By Michael Anderson
Just do it. With apologies to Nike, I am "borrowing" their slogan in this article because it says pretty succinctly what this article is about thematically — taking the process of writing a song from the theoretical to the practical.

One of the great things about being a teacher is how much you learn — there is an accountability to presenting information to students who are aware — they will call you on stuff — and you better know what you are talking about or you lose credibility very quickly.

But recently I have gone over to the other side — I am taking classes as a student. And one of the good things about that is seeing how other teachers handle aspects of education and procedure — everyone has his own style — and it is interesting to see how another teacher deals with presentation.

One of the things I have noticed about the class I am taking is the approach. It is a film class — it can be very technical and it deals with some complicated equipment and computer software.

My usual way of teaching is to get into the theory of what makes things work and understand it from the inside. The teacher of the film class is the opposite — with out much explanation or fanfare he threw the class into technical aspects of equipment and computer programs that are complicated and expected us to work our way out — like teaching a kid to swim by throwing him into deep end of a pool.

To my surprise I found myself doing things I didn't know I could do — and saw other students doing the same. You swim or you go down.

And I was surprised at the attitude of the teacher with the expensive equipment and complicated programs — that they are nothing but tools to use to accomplish the task — there is nothing inherently mystical or sacred in them.

For an old school musician that attitude is a bit heretical — any guitar player will at least be familiar with the respect due a 1959 Les Paul, or a vintage Martin acoustic guitar — a classic Hammond B3 for a keyboard player — U87 Neumann mic for a singer. There is an almost museum quality reverence to gear in that sense that is there even for a songwriter.

There is even an element of gear head awe in the magical qualities of computers — who can pay for a new computer and start it up without some kind of respectful, if not reverential, deference to the workings no ordinary human can understand? You don't know how it does what it does, or why, at times, it doesn't do what it is supposed to do — not much different in perspective from some illiterate native at the turn of the century watching a train or automobile — looks more magical than logical.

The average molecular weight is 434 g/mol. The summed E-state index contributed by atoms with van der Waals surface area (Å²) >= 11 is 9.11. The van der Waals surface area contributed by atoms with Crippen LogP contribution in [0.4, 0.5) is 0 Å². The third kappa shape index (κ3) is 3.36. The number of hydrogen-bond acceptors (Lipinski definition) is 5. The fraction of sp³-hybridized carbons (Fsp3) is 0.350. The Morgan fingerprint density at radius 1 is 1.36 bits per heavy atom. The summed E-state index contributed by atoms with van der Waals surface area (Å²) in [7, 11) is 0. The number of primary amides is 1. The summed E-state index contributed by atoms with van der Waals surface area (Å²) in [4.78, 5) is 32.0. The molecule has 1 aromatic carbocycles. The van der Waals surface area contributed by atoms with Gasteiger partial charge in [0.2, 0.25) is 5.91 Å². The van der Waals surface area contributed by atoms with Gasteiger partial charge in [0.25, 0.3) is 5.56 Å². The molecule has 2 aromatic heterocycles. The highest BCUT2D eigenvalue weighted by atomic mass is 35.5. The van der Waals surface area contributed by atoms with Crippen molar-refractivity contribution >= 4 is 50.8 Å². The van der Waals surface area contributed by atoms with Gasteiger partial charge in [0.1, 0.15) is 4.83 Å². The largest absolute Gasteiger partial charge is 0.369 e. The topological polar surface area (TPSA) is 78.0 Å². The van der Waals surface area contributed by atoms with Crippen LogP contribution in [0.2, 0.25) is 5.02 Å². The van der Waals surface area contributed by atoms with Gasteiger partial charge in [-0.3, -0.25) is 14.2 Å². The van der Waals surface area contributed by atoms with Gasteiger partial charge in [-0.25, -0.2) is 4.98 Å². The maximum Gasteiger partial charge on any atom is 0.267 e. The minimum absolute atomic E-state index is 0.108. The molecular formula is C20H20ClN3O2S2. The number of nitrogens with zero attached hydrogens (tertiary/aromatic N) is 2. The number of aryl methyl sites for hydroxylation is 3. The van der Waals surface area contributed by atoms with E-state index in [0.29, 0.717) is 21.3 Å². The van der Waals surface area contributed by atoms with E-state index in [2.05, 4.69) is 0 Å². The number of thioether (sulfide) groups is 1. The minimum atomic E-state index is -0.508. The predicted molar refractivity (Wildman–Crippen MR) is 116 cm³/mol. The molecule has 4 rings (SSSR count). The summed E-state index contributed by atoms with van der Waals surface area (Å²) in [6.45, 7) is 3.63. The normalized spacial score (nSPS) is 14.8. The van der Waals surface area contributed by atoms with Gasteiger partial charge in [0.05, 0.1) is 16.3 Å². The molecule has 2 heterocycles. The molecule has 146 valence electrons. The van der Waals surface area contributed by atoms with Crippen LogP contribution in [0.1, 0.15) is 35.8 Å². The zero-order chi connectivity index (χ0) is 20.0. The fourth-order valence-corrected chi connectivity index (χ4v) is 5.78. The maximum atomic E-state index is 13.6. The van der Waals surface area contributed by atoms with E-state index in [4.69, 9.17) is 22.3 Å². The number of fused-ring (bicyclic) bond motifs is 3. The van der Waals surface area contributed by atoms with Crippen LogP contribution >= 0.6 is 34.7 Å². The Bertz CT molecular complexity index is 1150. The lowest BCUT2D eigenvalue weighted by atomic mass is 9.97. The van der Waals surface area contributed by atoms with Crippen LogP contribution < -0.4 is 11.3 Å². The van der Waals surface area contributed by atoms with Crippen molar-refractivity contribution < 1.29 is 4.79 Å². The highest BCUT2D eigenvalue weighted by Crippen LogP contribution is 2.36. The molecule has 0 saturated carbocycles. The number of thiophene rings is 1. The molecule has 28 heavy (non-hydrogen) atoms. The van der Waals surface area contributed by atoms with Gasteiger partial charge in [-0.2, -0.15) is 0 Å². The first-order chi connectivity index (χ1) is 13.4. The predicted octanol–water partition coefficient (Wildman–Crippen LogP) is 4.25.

But they really are tools — tools to do your work. And in the case of songwriting — tools that can help or hinder the process.

You can start with a blank sheet of paper, a pencil, and an acoustic guitar or piano. Or you can work in a studio filled with gear where you can turn your masterpiece into a finished product. But you have to start and do to get anywhere.

I have found for myself and for most of my students a more basic, easy to understand, and comprehensive process is less intimidating and generally more productive.

But I am also learning that you can use the elements of a very complicated system and grow into the aspects you need with the right attitude — when you stop being overwhelmed with possibility and start using what you need for where you are. Creativity is a one-step-at-a-time process — don't let the process distract you — just do it.

In video work for Web sites and music videos I have worked for a while with iMovie — a simple program that does the job. In the film class they use Final Cut Pro — a comprehensive tool that can overwhelm a pro with options and variables — but if you jump right in, Final Cut can also be a very elegant program. You can drive to the store in an old Toyota — or you can drive in a new Mercedes — but getting to the store is the point — don't let the vehicle be the process.

In songwriting it is the same thing. You can do it with that old acoustic guitar, the pencil, and the pad of paper, or you can do it with your word processor, and Garageband / Logic / Pro Tools — or even a sound stage with a full orchestra — but the point is the creating the music. Don't let the technology be the process.

Use what you got — use the best you can, but use it to get done what it is you want to get done — that vision is the reason — the process is just the ride. Enjoy it.

Technology is your friend — it is your tool. In fact, it is your slave, in a nice way. I wouldn't recommend throwing your computer in the pool to teach it to swim though.



You can contact Michael Anderson or buy Michael Anderson's Little Black Book of Songwriting at michaelanderson.com.

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